A Tulare County official who’s faced multiple droughts and devastating floods over the past decade appreciated the California Water Commission’s latest “policy paper” on how best to respond to such calamities but she had some advice of her own for the state:
Locals need resources – money, equipment, personnel – not just “words on paper.”
Beyond immediate response needs, valley communities need state help to build more water storage and conveyance, said Denise England, water resources director in Tulare County.
Tulare has been ground zero for dry wells during the state’s two most recent crippling droughts. Entire communities, such as Teviston, East Porterville, Tooleville and others, have lost water for months on end and, in fact, some areas of the rural county are still relying on delivered water.
So, when the California Water Commission recently released a policy paper outlining strategies to protect vulnerable communities and habitat during drought, England took note.
Will the paper, which took 18 months to complete and includes strategies such as: increase groundwater recharge; conduct watershed-level planning; and improve communications, help when drought strikes again?
“They are good words on paper, but I think they are a little outdated for something of substance to actually come from it,” a drought- and flood-hardened England said.
England said Tulare County has its emergency response in place. What it needs from the state is insurance for the future.
She cited environmental and regulatory factors slowing down or scuttling surface water storage projects such as the Temperance Flat Dam in Fresno County.
“We have a need for these projects and the money for them to be built,” she said.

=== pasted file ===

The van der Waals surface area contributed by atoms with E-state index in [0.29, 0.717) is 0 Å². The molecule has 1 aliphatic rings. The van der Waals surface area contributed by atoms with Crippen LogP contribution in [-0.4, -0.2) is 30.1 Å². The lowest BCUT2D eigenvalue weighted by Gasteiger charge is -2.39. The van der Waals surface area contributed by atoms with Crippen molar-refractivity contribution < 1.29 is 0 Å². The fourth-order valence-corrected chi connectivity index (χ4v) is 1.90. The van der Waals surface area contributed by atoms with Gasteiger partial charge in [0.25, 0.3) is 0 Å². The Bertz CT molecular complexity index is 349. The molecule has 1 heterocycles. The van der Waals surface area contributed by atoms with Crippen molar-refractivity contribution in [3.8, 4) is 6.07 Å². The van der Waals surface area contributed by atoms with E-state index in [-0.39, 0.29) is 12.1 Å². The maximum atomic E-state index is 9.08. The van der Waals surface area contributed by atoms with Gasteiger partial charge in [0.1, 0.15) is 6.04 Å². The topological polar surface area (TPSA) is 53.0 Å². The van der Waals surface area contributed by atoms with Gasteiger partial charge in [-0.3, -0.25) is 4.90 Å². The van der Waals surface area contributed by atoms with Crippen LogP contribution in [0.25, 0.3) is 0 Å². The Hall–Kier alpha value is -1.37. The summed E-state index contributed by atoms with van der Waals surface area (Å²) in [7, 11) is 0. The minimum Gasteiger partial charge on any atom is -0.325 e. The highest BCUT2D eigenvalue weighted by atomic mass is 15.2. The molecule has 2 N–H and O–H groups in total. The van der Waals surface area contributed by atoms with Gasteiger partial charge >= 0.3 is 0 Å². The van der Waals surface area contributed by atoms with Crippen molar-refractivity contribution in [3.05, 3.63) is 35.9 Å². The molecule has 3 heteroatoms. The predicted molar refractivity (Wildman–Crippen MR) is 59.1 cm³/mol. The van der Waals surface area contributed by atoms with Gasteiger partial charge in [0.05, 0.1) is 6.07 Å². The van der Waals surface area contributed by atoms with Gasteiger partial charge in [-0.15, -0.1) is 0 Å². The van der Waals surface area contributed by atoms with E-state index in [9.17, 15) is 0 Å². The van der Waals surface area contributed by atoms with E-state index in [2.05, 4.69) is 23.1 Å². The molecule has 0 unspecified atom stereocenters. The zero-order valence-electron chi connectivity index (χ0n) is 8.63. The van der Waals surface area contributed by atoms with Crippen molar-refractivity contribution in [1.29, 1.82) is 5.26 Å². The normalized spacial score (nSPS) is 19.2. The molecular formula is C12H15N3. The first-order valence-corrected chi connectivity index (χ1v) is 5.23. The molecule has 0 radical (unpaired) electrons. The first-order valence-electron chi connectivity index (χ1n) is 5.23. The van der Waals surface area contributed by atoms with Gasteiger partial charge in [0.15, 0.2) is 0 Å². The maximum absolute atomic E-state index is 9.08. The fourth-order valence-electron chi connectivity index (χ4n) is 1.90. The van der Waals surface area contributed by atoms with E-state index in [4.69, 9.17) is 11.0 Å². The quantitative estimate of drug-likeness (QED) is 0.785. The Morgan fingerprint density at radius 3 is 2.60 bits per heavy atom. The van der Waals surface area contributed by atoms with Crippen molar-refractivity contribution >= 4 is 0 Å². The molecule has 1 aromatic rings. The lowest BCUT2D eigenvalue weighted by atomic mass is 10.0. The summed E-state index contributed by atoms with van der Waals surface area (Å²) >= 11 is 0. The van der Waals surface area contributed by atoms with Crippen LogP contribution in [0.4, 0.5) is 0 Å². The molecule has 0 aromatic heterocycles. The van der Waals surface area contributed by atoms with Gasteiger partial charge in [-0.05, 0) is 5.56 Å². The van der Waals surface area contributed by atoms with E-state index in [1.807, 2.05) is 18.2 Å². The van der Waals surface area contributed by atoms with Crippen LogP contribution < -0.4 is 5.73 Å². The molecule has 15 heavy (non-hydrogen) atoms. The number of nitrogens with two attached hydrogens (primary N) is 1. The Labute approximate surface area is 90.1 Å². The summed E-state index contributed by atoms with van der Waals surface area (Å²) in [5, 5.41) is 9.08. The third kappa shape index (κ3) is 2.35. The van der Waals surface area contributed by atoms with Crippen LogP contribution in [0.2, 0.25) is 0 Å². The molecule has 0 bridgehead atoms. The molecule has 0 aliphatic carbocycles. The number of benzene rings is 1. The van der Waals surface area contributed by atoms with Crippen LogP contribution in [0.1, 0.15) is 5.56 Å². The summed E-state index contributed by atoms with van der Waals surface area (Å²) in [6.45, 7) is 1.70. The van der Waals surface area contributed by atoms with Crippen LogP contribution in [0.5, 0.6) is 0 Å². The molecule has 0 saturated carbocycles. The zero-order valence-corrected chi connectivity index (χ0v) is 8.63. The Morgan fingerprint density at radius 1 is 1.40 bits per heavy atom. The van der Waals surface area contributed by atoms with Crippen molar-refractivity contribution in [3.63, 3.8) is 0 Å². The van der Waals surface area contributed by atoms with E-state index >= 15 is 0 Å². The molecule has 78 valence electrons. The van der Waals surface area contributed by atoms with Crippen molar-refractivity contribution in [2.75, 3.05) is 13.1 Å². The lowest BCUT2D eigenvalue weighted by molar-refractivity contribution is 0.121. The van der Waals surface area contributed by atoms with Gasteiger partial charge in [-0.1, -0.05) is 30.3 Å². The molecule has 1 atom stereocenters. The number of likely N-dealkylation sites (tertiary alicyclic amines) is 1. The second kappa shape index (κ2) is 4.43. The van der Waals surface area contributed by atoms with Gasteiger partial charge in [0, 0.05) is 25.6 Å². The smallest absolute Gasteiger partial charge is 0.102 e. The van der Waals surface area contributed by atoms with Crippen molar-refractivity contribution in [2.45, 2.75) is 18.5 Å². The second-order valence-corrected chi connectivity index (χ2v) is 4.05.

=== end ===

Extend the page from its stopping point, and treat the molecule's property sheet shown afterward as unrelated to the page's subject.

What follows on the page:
A core drought strategy offered in the commission’s policy paper is improved communication and coordination in drought and non-drought years.
England echoed that, but noted, again, Tulare needs more practical help from the state.
Tulare County has been working to create a well database that includes location, well depth and any details noted by the driller. Its efforts have not gotten much help from the Department of Water Resources, whose data, she said, is also incomplete.
“Figuring out whose well is going to go dry and where, that’s the data piece we’re missing,” she said.
During the height of the 2020-2022 drought, England was extremely frustrated by what she said was more red tape from the state than help.
State money to pay for large-scale emergency water deliveries was slow to come, the state required water be trucked from a vendor more than 40 miles away rather than from closer sources and the state didn’t want to deliver water for swamp coolers even though community wells in the small town of Teviston went dry during a spate of 110-degree days, England told SJV Water back in 2021.
The state Water Commission’s policy paper also didn’t go far enough for some observers in terms of pre-disaster measures.
Nataly Escobedo-Garcia, water programs policy coordinator at Leadership Counsel for Justice and Accountability, took issue with the paper’s approach to groundwater recharge during floods, citing water quality concerns and overpumping by agricultural interests.
“We stressed demand reduction in our comments and they talked about demand management,” she said. “This is a conversation the state keeps trying to avoid. We have to remember we are starting at a deficit.”
The policy paper may not be perfect, but Commissioner Kimberley Gallagher described it as “the thin line we can all agree on.”
Laura Jensen, Assistant Executive Director of the Water Commission, said the policy paper discusses how impacts to agriculture can flow through communities, ecosystems and species.
“We talk about how ag has to be part of the solution for protections for vulnerable users during drought,” she said.
The Water Commission is a nine-member panel appointed by the governor that explores water management issues and makes recommendations to the Department of Water Resources. This paper will be shared with the secretaries of three state agencies: Natural Resources, Environmental Protection, and Food and Agriculture